Dentures, diapers for elderly out under proposed reductions, officials say


CARSON CITY -- Poor people eligible for free Medicaid health care no longer would receive eyeglasses, dentures, hearing aids or as many adult diapers under the $109 million in social service spending reductions proposed by Gov. Jim Gibbons.

"We are down to the ugly list of options of where we can cut," Department of Health and Human Services Director Mike Willden told members of the Legislature's Interim Finance Committee on Tuesday.

"These things are beyond ugly," replied Assembly Speaker Barbara Buckley, D-Las Vegas.

Buckley warned the committee that even more disturbing cuts might be ahead for Willden's agency because so far, the governor has proposed reductions that total less than half of the $881 million in cuts the state must make to balance its budget.

"There is no magical solution to this," said Senate Majority Leader Steven Horsford, D-Las Vegas.

So far, legislators know only that Gibbons will ask them to approve 10 percent cuts for most state agencies, including Health and Human Services, when the Legislature starts its special legislative session Feb. 23. The governor's proposals cannot go into effect without the Legislature's support.

Horsford said legislators will develop their own budget adjustment plan for the special session.

The state would save $829,304 by reducing the number of adult diapers that incontinent disabled and elderly people would receive. The reduction was mentioned repeatedly Tuesday as the most horrendous example of a budget cut.

Eligible people now receive 300 diapers per month; that would be cut to 186, which, according to the Health and Human Services agency, is in line with national standards.

But Washoe Legal Services lobbyist Jon Sasser predicted that elderly people will be spending hours per day "with poop in their diapers."

"It is abhorrent to be discussing this," Buckley said. "Are we really going to tell the elderly we are cutting them off dentures and hearing aids and diapers? I don't know how we can look the elderly in the eye."

When questioned about the proposal, Gibbons' communication director, Daniel Burns, said the state simply does not have the money. If legislators do not want to take the limit off diapers, the governor will support them if they find something else to cut, he said.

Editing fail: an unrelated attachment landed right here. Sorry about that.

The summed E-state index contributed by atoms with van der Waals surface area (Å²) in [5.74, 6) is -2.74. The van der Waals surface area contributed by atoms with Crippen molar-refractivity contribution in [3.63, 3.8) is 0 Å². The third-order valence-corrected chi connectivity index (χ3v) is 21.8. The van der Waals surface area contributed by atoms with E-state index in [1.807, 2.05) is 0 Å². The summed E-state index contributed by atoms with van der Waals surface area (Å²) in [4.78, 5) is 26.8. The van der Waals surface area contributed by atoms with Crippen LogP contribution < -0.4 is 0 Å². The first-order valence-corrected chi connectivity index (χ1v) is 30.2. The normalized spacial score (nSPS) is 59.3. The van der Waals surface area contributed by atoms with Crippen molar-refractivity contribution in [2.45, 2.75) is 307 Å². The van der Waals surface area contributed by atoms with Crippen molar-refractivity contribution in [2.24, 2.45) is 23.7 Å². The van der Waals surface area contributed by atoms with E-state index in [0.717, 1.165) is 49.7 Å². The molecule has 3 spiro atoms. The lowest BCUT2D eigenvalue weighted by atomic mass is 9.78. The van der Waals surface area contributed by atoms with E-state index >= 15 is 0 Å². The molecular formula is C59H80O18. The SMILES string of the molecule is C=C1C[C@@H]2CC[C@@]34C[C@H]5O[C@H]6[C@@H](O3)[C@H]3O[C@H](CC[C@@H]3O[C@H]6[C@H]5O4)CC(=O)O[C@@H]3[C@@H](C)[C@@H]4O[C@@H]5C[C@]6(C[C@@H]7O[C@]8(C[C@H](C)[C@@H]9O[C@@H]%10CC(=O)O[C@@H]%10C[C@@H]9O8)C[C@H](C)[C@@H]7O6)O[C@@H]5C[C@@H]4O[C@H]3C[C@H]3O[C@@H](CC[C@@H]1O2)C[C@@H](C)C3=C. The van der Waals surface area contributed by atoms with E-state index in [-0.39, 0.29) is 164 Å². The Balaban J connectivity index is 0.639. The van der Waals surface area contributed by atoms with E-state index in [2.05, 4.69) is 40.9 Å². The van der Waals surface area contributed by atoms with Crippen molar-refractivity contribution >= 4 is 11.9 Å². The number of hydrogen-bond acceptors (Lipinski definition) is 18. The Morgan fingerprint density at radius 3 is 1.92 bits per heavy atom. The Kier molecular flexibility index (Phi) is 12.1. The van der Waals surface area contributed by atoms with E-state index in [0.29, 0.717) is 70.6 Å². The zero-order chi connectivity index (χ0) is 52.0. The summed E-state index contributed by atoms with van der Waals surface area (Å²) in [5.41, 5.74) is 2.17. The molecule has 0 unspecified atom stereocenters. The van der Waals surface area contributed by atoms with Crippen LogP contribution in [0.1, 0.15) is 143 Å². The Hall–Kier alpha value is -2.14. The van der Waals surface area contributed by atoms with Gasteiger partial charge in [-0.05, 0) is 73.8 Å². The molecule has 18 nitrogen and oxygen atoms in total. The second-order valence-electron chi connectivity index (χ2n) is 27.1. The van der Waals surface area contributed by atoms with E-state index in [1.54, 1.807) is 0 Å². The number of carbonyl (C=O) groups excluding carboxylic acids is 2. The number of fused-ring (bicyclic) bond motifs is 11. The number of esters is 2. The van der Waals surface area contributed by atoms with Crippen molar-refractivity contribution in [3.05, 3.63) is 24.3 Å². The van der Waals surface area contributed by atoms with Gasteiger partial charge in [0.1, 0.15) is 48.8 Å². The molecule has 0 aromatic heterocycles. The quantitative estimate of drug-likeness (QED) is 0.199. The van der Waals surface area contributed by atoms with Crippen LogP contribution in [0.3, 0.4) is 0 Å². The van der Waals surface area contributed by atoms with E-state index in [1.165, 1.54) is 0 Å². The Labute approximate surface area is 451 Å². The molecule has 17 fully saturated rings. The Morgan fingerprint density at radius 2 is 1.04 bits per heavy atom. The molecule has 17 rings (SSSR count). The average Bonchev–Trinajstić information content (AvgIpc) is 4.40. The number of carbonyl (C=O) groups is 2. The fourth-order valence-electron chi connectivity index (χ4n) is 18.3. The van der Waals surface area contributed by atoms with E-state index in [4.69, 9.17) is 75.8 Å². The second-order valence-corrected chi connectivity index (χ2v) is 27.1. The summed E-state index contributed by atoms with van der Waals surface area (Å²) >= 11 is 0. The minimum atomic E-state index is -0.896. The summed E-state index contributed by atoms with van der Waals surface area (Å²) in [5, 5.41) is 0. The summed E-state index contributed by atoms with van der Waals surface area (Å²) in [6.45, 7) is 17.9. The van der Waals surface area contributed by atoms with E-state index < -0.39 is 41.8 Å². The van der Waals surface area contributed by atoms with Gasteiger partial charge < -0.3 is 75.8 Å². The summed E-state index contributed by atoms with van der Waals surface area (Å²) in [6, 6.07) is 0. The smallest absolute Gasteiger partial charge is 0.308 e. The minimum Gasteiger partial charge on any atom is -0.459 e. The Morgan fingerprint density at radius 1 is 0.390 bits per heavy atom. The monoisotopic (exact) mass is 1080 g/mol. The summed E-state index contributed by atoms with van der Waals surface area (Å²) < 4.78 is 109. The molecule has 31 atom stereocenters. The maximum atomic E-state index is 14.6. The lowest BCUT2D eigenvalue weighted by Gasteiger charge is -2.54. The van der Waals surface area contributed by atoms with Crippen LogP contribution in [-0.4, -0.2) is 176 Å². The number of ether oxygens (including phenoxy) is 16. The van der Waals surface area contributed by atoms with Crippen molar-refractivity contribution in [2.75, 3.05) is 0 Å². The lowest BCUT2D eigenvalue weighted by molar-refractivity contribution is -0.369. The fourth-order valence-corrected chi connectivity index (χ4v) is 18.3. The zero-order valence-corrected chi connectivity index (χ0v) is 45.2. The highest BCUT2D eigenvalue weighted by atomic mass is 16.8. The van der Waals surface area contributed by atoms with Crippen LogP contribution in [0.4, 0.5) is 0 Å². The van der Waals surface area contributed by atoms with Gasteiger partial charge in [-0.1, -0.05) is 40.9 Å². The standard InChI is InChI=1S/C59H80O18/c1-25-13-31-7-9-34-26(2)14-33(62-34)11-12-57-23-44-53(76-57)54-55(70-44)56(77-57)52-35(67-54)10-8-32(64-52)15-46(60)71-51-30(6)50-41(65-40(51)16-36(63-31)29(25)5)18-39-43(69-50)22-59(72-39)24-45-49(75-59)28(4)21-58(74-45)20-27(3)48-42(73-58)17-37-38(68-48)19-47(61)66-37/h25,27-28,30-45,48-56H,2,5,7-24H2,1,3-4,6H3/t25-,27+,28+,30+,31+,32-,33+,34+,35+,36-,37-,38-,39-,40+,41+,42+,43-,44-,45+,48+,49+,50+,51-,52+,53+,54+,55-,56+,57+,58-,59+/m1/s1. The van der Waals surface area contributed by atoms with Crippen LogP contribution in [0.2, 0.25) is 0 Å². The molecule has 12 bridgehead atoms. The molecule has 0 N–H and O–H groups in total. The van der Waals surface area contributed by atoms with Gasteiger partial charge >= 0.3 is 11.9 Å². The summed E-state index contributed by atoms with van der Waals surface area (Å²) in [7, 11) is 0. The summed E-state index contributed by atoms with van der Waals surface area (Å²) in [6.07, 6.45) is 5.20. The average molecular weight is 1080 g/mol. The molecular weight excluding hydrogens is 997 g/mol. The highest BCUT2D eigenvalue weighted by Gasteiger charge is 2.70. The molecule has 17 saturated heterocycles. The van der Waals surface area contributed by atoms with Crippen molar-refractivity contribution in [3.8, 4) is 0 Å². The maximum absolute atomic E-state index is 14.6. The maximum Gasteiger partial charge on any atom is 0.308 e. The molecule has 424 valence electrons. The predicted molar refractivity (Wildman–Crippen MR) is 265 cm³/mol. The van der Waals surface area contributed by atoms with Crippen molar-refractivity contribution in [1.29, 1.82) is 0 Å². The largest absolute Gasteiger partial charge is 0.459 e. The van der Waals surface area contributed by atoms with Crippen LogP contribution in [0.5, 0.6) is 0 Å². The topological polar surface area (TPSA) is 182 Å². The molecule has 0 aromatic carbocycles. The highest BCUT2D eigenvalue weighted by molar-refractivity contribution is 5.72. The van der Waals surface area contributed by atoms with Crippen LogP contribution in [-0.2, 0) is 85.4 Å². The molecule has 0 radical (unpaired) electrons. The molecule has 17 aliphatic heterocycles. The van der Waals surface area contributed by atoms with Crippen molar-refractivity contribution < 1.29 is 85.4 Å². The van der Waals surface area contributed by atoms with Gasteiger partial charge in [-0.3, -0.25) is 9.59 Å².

"The state can't pay for everything," Burns said. "The governor realizes some adults have to wear diapers. This is a serious (recession)."

Burns mentioned that the Ritz-Carlton hotel at Lake Las Vegas announced Monday that it will close, with 340 people losing their jobs there.

Willden said he is prepared to make additional cuts in social service programs if requested by the administration. In most cases, when the state reduces its funding for a social services program, support from the federal government for the program is reduced by a similar amount, he added.

Gibbons' cut list also includes closing the Summit View Correctional Center in North Las Vegas, saving the state $3.7 million. The 48 youths would be transferred to youth centers in Elko or Caliente.

The state would reduce the capacity of the Rawson-Neal Psychiatric Hospital in Las Vegas by 22 beds and cut what it pays hospitals for treating Medicaid patients by 5 percent.

Bill Welch, Nevada Hospital Association president, said Nevada hospitals lost $1 billion last year treating indigent patients, and he expects that figure to increase 13 percent in 2010.

"As unemployment grows, our uninsured population grows," Welch said. "Those patients will continue to find their ways into our hospitals and nursing homes."

Nancy McClain, director of social services in Clark County, predicted that the social services cuts will lead to poor people going to the counties for help. She said there is a federal requirement that hospitals provide care for people in emergency rooms.

The Health and Human Services budget is being reduced when its client caseload has grown to record levels because more people are seeking help in a recession.

The number of people on Medicaid has risen to a record 238,891, 18,000 more than for what was budgeted for the program. The number of recipients is expected to reach 277,124 by June 2011.

The number of people receiving food stamps is 254,376, which is 35,000 more than projections, and it might reach 486,224 by June 2011, Willden said.

Contact Capital Bureau Chief Ed Vogel at evogel@reviewjournal.com or 775-687-3901.

 

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